What is our responsibility as human beings?
2 Av 5776 בלוג מַּטּוֹת – מַסְעֵי, ב” אב, תשע”ו
The double portion Mattot-Maasei “tribes-journeys” ends the book of Numbers and begins with the idea of vows. Yeshua told us in Matthew 5:37 in his Sermon of the Mount that we should not swear about anything but that our yes needs to be yes and our no needs to be no. Anything else comes from evil. The Torah teaches us that if we make vows, we need to keep our word. My father was a very honorable businessman and his handshake was worth more than any signed contract. His word was his bond. This concept has all but disappeared in this day and age and instead it is rare to find any honesty in business. Sadly today bankruptcy has become the means to get ahead leaving many to suffer.
In this portion we see Moshe passing the baton of leadership to his second in command, Joshua. There is always a leader chosen for a time followed by a new leader who will take over the reins. I am praying that a good new leader would take the world stage but the problem is that there is no one to be found. Instead we find dictators who care only about themselves not the people. The great leaders of the past have disappeared while today’s politicians care only about how much money they can accumulate for themselves. They supposedly have come to serve the people; they begin with their pockets empty and full of promises but when they leave, their pockets are filled and their promises null and void. The people however adore these leaders and don’t seem to see or care about their moral turpitude. Both politicians and religious leaders have one thing in common —very full pockets but in the end who are they serving — the golden calf or the Creator?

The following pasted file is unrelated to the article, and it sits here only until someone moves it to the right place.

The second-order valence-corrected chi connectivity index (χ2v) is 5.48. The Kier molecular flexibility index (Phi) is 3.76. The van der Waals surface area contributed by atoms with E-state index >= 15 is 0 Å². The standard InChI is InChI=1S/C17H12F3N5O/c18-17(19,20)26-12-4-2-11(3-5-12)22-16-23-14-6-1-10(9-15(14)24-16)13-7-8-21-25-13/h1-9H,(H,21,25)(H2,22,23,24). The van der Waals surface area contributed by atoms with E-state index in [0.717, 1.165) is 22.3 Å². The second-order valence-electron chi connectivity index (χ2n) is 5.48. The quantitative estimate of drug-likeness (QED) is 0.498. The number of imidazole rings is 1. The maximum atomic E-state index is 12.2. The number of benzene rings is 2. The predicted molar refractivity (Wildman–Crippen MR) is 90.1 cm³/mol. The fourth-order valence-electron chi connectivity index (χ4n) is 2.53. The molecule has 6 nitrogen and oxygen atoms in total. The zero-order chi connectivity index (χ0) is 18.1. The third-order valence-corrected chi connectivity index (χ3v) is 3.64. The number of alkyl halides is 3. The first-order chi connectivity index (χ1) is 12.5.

The greatest gift that our Creator gave us is free will. We have each been given the right to make our own decisions and this right carries with it the responsibility for the decisions that we make. However what is happening in the world today? Most people blame others for their actions and rarely do they take responsibility for what they have done. You see this especially in the realm of the politicians. Few are honest admitting that they did wrong and then taking the steps to make it right. The concern today is more about being politically, socially and theologically correct than what the Torah asks which is to be ethically and morally correct for everyone, not just a small powerful minority. Our Creator tells us to be responsible for ourselves. We cannot blame our past and our families, even if we have come from a very difficult home. Once we are an adult we are then responsible for our actions. Throughout the years I have been teaching that we are each made in a marvelous way as we read in Psalm 139. We are each special and are privileged to have been called on this journey yet there is no perfection in us. We are humans and commit mistakes and so the Creator gives us the opportunity to do teshuva so that we can acknowledge our faults and make things right with our fellow man. That process is our remaking. When we don’t care about our actions or about others we become destructive. Each one of us is very important. We matter. We are special. Don’t look at how small we are but at the privilege of being a chosen vessel for Him. We don’t need to be like others who follow anything new. We follow Him. Yeshua said blessed are those who are poor in spirit and who humble themselves before the Creator for they will be in His Presence. The journeys of the tribes of Israel give us a picture of the journey that we each take through this life. They learned to be in community, accountable and responsible for each other. It is only then that true growth can occur. No man was created to be an island.